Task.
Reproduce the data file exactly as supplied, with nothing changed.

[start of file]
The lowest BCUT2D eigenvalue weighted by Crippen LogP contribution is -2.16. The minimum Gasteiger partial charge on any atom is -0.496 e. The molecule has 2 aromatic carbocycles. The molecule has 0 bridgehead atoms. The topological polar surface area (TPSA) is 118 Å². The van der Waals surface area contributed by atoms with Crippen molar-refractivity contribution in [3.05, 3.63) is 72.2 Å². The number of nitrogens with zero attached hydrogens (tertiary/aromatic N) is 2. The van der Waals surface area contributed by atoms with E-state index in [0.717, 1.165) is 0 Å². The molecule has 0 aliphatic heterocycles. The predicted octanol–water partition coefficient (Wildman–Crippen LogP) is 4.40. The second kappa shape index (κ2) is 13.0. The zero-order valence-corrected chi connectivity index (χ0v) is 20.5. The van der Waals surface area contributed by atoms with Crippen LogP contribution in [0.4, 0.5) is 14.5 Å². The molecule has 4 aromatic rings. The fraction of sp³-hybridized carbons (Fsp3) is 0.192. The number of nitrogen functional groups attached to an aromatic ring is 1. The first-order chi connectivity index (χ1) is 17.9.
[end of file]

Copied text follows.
The lowest BCUT2D eigenvalue weighted by Crippen LogP contribution is -2.16. The minimum Gasteiger partial charge on any atom is -0.496 e. The molecule has 2 aromatic carbocycles. The molecule has 0 bridgehead atoms. The topological polar surface area (TPSA) is 118 Å². The van der Waals surface area contributed by atoms with Crippen molar-refractivity contribution in [3.05, 3.63) is 72.2 Å². The number of nitrogens with zero attached hydrogens (tertiary/aromatic N) is 2. The van der Waals surface area contributed by atoms with E-state index in [0.717, 1.165) is 0 Å². The molecule has 0 aliphatic heterocycles. The predicted octanol–water partition coefficient (Wildman–Crippen LogP) is 4.40. The second kappa shape index (κ2) is 13.0. The zero-order valence-corrected chi connectivity index (χ0v) is 20.5. The van der Waals surface area contributed by atoms with Crippen LogP contribution in [0.4, 0.5) is 14.5 Å². The molecule has 4 aromatic rings. The fraction of sp³-hybridized carbons (Fsp3) is 0.192. The number of nitrogen functional groups attached to an aromatic ring is 1. The first-order chi connectivity index (χ1) is 17.9.